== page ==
Two types of hydrogen bonding have been recognized: Intermolecular and intramolecular hydrogen bonding. Intermolecular means within the same molecule and Intramolecular are the forces within two atoms in a molecule. Due to hydrogen bonding, there is an increase in intermolecular aggregation forces which is reflected in the boiling point and solubility of the organic compound.
This is a special kind of dipole-dipole interaction that occurs specifically between a hydrogen atom bonded to either oxygen, nitrogen, or fluorine atom. Intermolecular hydrogen bond results in the association of molecules. Hence, it usually increases the melting point, boiling point, viscosity, surface tension, solubility, etc. Each of the elements to which the hydrogen is attached is not only significantly negative but also has at least one ‘active’ lone pair.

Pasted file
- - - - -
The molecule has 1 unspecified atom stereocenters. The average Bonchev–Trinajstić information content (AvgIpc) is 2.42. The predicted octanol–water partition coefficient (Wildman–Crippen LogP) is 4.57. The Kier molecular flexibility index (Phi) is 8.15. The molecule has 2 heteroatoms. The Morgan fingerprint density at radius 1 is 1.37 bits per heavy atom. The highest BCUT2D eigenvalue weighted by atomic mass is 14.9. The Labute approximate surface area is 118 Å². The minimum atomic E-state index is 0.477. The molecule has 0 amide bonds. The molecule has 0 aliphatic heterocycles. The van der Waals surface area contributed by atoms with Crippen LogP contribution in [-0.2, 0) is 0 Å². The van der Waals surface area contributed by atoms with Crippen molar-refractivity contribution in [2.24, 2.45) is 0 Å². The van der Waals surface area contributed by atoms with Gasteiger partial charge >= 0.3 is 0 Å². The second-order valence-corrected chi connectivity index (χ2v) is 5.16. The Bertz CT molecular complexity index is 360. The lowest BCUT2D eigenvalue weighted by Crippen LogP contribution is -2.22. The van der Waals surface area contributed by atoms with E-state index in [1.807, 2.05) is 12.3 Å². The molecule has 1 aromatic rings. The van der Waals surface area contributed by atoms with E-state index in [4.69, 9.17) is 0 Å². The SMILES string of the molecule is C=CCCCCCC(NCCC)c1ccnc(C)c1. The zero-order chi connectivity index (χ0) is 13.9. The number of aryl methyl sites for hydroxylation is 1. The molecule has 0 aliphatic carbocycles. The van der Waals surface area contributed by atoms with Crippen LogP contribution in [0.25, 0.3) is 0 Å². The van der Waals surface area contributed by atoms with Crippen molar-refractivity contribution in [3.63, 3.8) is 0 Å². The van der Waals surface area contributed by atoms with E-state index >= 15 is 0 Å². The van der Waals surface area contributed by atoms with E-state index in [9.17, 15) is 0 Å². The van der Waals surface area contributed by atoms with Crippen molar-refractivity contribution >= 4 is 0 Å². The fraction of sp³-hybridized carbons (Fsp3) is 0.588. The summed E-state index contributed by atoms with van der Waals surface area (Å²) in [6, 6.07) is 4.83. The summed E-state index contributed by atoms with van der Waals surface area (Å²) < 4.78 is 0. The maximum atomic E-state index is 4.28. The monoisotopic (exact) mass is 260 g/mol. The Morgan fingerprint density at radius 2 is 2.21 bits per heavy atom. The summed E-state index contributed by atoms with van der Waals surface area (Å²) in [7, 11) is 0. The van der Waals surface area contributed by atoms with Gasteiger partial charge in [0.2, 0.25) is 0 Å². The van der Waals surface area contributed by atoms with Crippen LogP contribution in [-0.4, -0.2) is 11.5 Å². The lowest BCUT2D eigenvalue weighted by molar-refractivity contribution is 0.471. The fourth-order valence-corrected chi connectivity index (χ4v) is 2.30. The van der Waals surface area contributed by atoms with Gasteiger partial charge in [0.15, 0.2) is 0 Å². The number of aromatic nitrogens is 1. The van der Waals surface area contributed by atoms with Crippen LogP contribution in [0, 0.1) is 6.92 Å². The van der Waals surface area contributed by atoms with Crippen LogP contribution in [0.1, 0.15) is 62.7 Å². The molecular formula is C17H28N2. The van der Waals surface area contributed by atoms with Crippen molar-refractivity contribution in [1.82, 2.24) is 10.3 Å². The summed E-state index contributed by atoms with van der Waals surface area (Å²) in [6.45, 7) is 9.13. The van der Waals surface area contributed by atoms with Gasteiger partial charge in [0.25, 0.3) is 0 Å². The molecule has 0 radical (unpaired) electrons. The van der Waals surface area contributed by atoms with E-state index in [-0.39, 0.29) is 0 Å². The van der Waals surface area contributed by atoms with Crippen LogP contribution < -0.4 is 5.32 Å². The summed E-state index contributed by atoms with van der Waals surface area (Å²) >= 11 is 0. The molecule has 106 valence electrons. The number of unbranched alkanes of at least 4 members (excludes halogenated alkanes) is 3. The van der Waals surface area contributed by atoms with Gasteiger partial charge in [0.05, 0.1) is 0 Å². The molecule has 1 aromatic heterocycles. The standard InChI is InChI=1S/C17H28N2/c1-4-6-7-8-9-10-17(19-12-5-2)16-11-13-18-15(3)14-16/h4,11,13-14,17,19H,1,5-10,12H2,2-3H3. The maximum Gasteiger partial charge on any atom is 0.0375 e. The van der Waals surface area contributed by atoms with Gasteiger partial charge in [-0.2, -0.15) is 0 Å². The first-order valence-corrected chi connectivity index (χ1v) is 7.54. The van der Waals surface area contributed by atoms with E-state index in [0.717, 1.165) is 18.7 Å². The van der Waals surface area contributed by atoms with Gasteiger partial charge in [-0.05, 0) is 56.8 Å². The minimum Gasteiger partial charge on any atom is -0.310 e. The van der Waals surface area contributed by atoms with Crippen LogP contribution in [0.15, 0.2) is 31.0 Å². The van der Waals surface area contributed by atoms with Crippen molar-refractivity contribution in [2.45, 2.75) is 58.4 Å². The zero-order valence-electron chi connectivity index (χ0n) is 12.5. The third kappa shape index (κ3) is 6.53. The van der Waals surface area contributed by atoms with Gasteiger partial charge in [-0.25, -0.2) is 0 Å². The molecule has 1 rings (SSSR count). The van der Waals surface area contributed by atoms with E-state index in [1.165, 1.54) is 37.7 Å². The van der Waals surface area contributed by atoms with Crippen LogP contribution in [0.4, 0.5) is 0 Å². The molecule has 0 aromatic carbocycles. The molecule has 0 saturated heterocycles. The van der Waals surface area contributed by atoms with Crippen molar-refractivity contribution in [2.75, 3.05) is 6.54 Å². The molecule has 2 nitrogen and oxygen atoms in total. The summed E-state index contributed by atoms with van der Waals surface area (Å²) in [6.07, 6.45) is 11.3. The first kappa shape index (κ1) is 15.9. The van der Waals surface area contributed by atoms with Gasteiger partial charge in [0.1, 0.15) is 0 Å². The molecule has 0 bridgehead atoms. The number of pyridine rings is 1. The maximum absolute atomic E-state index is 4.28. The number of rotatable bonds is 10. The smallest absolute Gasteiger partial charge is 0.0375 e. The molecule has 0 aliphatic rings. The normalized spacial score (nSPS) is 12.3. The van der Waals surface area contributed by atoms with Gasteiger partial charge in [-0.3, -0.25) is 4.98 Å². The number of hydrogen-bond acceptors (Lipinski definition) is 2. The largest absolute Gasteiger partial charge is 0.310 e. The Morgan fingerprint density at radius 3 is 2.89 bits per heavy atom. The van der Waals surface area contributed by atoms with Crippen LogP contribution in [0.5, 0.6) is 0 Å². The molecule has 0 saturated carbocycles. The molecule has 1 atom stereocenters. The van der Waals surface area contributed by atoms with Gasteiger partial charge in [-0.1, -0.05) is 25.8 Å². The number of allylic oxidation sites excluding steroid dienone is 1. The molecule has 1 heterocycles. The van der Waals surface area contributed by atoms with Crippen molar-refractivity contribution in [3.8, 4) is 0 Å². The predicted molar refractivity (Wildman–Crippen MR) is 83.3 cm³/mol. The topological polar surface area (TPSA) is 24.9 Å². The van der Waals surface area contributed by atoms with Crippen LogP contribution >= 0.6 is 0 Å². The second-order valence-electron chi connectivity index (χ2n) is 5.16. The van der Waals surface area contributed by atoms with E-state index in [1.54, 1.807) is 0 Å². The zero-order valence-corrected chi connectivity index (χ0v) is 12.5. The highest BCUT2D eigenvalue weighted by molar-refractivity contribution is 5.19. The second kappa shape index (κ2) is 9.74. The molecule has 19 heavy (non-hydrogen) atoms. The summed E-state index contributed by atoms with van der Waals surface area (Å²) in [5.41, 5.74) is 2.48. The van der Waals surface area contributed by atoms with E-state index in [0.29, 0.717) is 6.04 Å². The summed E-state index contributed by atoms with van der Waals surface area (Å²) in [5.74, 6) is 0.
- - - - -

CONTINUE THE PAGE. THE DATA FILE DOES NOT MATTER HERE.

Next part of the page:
Intermolecular hydrogen bond formation lowers the strength of an acid. For example, HBr is weaker than HI and H2O is weaker than H2S. For a substance to be soluble in water, it should be able to make a hydrogen bond with water. Any molecule which has a hydrogen atom attached directly to an oxygen or nitrogen is capable of hydrogen bonding. Such molecules will always have higher boiling points than similarly sized molecules which don’t have an -O-H or an -N-H group. Hydrogen bonding also occurs in organic molecules containing N-H groups – in the same sort of way that it occurs in ammonia. Examples range from simple molecules like CH3NH2 (methylamine) to large molecules like proteins and DNA.